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Posted by: Jim Waymire
Consultant/Programmer
Little Rock, AR
Form Overlays
has no ratings.
Published: 15 Feb 2012
Revised: 23 Jan 2013 - 1647 days ago
Last viewed on: 27 Jul 2017 (3726 views) 

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Form Overlays Published by: Jim Waymire on 15 Feb 2012 view comments(2)

I am doing some work at clients that have "OLD" form overlays with no documentation, programs are all RPGIII.  

Q # 1: Multiple overlays in multiple libraries with no text, many with same names in different libraries.  Is the date last used on the overlay accurate?

Q # 2: How can you change the overlay (text) with out re-creating it?

 

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Posted by: bobcozzi
Site Admin ****
Chicagoland
Comment on: Form Overlays
Posted: 5 years 5 months 12 days 21 hours 4 minutes ago

I'm in the same situation now but I don't think overlays are "text" they are images, so to change the text that may have been inserted onto the image overlay, you'd have to recreate the overlay.

What I think you do is use WORD to create the new/replacement overlay and then write to the IBM IPDS writing/printer driver on your PC. You have to download and install those drivers, then write to them similar to writing to a PDF driver.

Then you use the OVL CL commands.

 

Posted by: DaleB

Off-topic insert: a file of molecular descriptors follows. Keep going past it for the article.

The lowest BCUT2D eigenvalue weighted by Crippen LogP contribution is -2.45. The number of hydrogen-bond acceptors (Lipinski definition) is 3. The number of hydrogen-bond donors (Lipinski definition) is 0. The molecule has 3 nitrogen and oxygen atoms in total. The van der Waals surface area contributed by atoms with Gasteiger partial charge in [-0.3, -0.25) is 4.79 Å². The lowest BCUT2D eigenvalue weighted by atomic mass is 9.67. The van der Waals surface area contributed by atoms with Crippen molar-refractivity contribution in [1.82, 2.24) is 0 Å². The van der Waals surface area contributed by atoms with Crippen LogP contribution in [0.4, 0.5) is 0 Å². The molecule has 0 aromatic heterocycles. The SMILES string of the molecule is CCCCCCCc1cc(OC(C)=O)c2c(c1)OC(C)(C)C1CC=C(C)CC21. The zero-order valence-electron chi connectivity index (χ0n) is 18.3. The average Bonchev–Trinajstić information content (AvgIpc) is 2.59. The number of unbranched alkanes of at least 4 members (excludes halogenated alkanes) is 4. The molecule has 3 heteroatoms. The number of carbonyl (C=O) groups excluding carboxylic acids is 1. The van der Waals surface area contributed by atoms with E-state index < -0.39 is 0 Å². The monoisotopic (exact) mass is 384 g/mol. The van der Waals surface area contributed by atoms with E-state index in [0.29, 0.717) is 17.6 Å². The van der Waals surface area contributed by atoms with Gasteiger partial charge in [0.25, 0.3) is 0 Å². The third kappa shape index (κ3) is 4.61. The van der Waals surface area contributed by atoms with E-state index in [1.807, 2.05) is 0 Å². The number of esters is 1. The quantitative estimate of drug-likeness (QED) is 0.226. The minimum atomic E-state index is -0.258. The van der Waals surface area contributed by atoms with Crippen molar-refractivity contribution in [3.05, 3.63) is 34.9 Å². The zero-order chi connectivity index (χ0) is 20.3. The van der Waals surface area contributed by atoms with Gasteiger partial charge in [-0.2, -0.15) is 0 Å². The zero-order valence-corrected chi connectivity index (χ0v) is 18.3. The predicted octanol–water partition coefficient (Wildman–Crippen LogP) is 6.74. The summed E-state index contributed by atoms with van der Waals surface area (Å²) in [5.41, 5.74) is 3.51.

Premium member *
Reading, PA
Comment on: Form Overlays
Posted: 5 years 5 months 12 days 3 hours 49 minutes ago

Any overlay, *OVL object, is an AFP object. Not sure what you mean by "OLD" form; overlays are overlays. It's an AFP thing.

Last used date on the *OVL object is accurate. Be aware that DDS or the *FILE PRTF object can use *LIBL or explicit library name. If in the DDS, not the *FILE object, the overlay name itself can be passed as a program-to-system field, so you may also need to look at the programs that use the printer file.

I don't know of any way to change an *OVL; you have to replace it by recreating it. If you don't have one of the AFP design tools, there is a way to do it from Windows, as Bob suggested. It's described in the Redbook, AS/400 Printing V, chapter 5. You need the AFP printer driver (which appears as a Windows printer), which you install with System i Access for Windows. The pictures in the Redbook are from an older version of Windows, but it's not hard to visualize those screenshots for current version of Windows and the current version of the driver itself.

Basically, you print your Word doc (or whatever) to the AFP "printer" as a file. The Redbook explains the settings you must use. You can print as an overlay or as a page segment. Then you create a physical file with specific record length, etc., and upload the file created by the printer driver. Finally, you CRTOVL (or CRTPAGSEG) from that file.